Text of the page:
Originally begun in 1926, this acclaimed orchestra was christened the NHK Symphony Orchestra in 1951 upon full sponsorship by Nippon Hoso Kyokai, Japan’s main broadcasting service. Throughout its history the orchestra has been host to a number of revered conductors, and is proud to have given the gift of classical music to Japan straight through the war years and into the present. International broadcasts, coupled with various international concerts, have earned the NHK Symphony Orchestra kudos abroad as well. For tickets and other information, please call or visit the English page.
Website: http://www.nhkso.or.jp/en/tickets/purchase.php or call 03-5793-8161
Yomiuri Nippon Symphony Orchestra
Founded on the principle of “promoting the universe of classical music in Japan” in 1962, the Yomiuri Nippon Symphony Orchestra (YNSO) is the brainchild of 3 major Japanese media companies including the Yomiuri Shimbun, a widely-read Japanese newspaper. With 9 celebrated conductors in residence over the years and a number of international performances cementing its reputation abroad, the YNSO has set the musical bar quite high. Lofty musical goals are balanced by a down-to-earth sense of community, as it plays concerts for cancer patients in cooperation with charity, elementary school students and small groups. Please stop by the English website for ticket and other details.
Website: http://yomikyo.or.jp/e/ or call 03-5283-5215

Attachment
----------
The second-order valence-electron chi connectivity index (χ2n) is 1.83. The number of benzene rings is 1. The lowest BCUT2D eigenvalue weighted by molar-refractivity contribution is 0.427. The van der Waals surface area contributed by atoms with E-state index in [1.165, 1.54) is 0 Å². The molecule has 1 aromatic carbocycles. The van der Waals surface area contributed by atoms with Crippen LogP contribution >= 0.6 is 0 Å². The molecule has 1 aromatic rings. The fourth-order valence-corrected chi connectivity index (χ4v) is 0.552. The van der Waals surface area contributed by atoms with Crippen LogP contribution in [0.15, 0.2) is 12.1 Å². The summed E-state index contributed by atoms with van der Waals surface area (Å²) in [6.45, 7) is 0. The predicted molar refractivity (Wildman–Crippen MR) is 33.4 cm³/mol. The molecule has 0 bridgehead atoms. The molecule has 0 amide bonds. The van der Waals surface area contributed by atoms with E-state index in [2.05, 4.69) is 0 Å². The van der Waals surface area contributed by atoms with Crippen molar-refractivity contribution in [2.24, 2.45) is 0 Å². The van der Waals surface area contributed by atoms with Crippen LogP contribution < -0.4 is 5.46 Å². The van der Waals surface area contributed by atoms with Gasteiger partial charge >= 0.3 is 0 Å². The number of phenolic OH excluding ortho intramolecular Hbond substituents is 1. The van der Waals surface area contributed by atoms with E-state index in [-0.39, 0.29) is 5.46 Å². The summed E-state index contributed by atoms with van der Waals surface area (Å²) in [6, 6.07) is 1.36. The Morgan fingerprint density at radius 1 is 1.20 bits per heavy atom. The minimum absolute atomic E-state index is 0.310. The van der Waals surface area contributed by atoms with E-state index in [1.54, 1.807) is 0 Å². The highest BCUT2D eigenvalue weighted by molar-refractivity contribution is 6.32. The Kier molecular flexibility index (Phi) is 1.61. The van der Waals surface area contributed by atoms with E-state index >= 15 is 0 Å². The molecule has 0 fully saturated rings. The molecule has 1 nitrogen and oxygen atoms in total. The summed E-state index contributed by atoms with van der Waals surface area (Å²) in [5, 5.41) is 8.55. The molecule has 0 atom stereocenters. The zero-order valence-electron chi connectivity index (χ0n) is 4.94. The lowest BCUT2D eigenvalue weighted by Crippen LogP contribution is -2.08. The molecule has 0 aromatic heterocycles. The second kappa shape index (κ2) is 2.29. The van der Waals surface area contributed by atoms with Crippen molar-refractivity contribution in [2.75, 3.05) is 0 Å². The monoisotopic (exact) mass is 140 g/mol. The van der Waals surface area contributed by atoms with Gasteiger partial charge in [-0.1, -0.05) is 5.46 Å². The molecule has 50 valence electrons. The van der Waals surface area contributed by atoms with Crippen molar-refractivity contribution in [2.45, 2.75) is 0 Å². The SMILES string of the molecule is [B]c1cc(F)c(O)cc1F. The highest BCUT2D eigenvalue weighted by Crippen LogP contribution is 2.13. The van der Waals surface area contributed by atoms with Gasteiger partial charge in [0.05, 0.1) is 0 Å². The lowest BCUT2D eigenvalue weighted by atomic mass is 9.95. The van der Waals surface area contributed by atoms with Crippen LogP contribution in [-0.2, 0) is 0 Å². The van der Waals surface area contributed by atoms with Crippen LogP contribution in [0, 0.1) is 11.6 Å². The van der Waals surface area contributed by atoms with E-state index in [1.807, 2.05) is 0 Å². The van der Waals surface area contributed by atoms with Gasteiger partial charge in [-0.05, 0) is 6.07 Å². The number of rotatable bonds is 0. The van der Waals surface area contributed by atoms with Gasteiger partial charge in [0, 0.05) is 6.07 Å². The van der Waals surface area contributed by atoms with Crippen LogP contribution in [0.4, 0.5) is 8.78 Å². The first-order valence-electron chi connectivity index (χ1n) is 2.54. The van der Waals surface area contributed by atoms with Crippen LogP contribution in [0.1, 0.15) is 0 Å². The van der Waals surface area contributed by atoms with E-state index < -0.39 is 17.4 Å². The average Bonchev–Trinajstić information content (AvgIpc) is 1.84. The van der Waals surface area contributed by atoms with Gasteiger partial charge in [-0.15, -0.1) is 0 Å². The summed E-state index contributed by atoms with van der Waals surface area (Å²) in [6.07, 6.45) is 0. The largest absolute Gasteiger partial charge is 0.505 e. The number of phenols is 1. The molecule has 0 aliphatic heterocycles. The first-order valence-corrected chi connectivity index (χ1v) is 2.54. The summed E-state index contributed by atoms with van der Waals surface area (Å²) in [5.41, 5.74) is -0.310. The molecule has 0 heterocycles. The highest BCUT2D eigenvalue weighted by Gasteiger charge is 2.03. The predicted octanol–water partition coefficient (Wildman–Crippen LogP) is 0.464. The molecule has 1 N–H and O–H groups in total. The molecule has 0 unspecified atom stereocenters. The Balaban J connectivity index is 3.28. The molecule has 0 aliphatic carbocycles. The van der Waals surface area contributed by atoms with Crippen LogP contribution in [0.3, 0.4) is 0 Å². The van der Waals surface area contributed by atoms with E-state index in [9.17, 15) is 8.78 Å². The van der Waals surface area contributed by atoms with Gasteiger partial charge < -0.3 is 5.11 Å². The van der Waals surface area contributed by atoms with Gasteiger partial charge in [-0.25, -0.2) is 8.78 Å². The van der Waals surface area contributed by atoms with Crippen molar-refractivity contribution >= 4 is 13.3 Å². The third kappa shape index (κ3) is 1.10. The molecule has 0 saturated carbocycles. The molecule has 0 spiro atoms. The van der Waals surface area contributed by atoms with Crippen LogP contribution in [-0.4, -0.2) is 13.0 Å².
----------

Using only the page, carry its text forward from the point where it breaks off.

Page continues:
Tokyo Classical Music Events
Classical music is a year round phenomena in Tokyo although the spring and autumn when the cherry blossoms are out or the leaves are turning are favored times to venture out and get cultural for many – thus creating more competition for tickets. While there are of course many smaller musical events on offer throughout the city, La Folle Journee—French for “The Crazy Day”—is by far the most prominent.
La Folle Journee
La Folle Journee is a classical music festival modeled on the French one of the same name that was first started in Tokyo in 2005 and features performances of around 45 minutes, each taking place in Tokyo International Forum near Yurakucho Station on the JR Yamanote line from morning till night. Numerous performances are typically spread over three days at prices of between 700 and 3,000 yen to view. While relatively cheap prices ensure that everyone from novices to musical connoisseurs can enjoy themselves, please book early as the event takes place during Golden Week.
Suntory Hall, New National Theatre Tokyo and Other Venues Will Keep Up the Musical Magic
So, whether you are here long term or short, have a mad passion for classical music and opera or not, perhaps just a passing or casual interest, it is worth getting along to at least one performance while in Tokyo. Other cities in Europe may claim a longer history in putting on classical music performances and Americans might cram more into bigger theatres, but Tokyo, arguably, does it best of all! If you are inclined to enjoy higher culture, you might also try some of the art museums and galleries that Tokyo has to offer as well. However you choose to spend your time, PLAZA HOMES is here to help.